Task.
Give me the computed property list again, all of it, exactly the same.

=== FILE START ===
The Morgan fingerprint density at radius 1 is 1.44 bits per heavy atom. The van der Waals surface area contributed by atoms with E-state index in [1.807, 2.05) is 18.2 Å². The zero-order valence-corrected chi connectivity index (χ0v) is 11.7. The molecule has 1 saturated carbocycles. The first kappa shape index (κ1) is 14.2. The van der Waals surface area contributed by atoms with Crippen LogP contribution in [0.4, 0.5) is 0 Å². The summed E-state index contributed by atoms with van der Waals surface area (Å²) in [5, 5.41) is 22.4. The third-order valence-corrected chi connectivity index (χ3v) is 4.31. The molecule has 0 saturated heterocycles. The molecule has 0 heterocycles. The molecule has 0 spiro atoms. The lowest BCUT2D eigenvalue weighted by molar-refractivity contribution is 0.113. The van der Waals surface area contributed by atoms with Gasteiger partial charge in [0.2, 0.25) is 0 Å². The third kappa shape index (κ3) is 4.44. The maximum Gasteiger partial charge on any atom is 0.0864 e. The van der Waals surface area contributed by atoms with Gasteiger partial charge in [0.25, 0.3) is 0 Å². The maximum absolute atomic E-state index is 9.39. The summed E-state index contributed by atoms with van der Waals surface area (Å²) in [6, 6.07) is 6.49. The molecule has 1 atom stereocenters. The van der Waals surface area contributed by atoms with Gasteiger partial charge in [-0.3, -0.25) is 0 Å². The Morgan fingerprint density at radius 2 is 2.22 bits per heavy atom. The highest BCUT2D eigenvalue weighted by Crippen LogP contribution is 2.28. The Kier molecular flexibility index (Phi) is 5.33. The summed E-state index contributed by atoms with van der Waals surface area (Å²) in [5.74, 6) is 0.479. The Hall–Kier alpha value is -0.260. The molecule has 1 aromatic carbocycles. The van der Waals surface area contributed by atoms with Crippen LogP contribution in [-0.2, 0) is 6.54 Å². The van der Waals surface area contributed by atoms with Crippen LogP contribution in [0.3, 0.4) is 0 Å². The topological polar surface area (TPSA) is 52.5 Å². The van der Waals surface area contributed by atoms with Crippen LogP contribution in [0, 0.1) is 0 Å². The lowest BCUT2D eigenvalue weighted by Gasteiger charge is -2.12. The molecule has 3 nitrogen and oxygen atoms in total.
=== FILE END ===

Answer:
The Morgan fingerprint density at radius 1 is 1.44 bits per heavy atom. The van der Waals surface area contributed by atoms with E-state index in [1.807, 2.05) is 18.2 Å². The zero-order valence-corrected chi connectivity index (χ0v) is 11.7. The molecule has 1 saturated carbocycles. The first kappa shape index (κ1) is 14.2. The van der Waals surface area contributed by atoms with Crippen LogP contribution in [0.4, 0.5) is 0 Å². The summed E-state index contributed by atoms with van der Waals surface area (Å²) in [5, 5.41) is 22.4. The third-order valence-corrected chi connectivity index (χ3v) is 4.31. The molecule has 0 saturated heterocycles. The molecule has 0 heterocycles. The molecule has 0 spiro atoms. The lowest BCUT2D eigenvalue weighted by molar-refractivity contribution is 0.113. The van der Waals surface area contributed by atoms with Gasteiger partial charge in [0.2, 0.25) is 0 Å². The third kappa shape index (κ3) is 4.44. The maximum Gasteiger partial charge on any atom is 0.0864 e. The van der Waals surface area contributed by atoms with Gasteiger partial charge in [0.25, 0.3) is 0 Å². The maximum absolute atomic E-state index is 9.39. The summed E-state index contributed by atoms with van der Waals surface area (Å²) in [6, 6.07) is 6.49. The molecule has 1 atom stereocenters. The van der Waals surface area contributed by atoms with Gasteiger partial charge in [-0.3, -0.25) is 0 Å². The Morgan fingerprint density at radius 2 is 2.22 bits per heavy atom. The highest BCUT2D eigenvalue weighted by Crippen LogP contribution is 2.28. The Kier molecular flexibility index (Phi) is 5.33. The summed E-state index contributed by atoms with van der Waals surface area (Å²) in [5.74, 6) is 0.479. The Hall–Kier alpha value is -0.260. The molecule has 1 aromatic carbocycles. The van der Waals surface area contributed by atoms with Crippen LogP contribution in [-0.2, 0) is 6.54 Å². The van der Waals surface area contributed by atoms with Crippen LogP contribution in [0.3, 0.4) is 0 Å². The topological polar surface area (TPSA) is 52.5 Å². The van der Waals surface area contributed by atoms with Crippen LogP contribution in [0, 0.1) is 0 Å². The lowest BCUT2D eigenvalue weighted by Gasteiger charge is -2.12. The molecule has 3 nitrogen and oxygen atoms in total.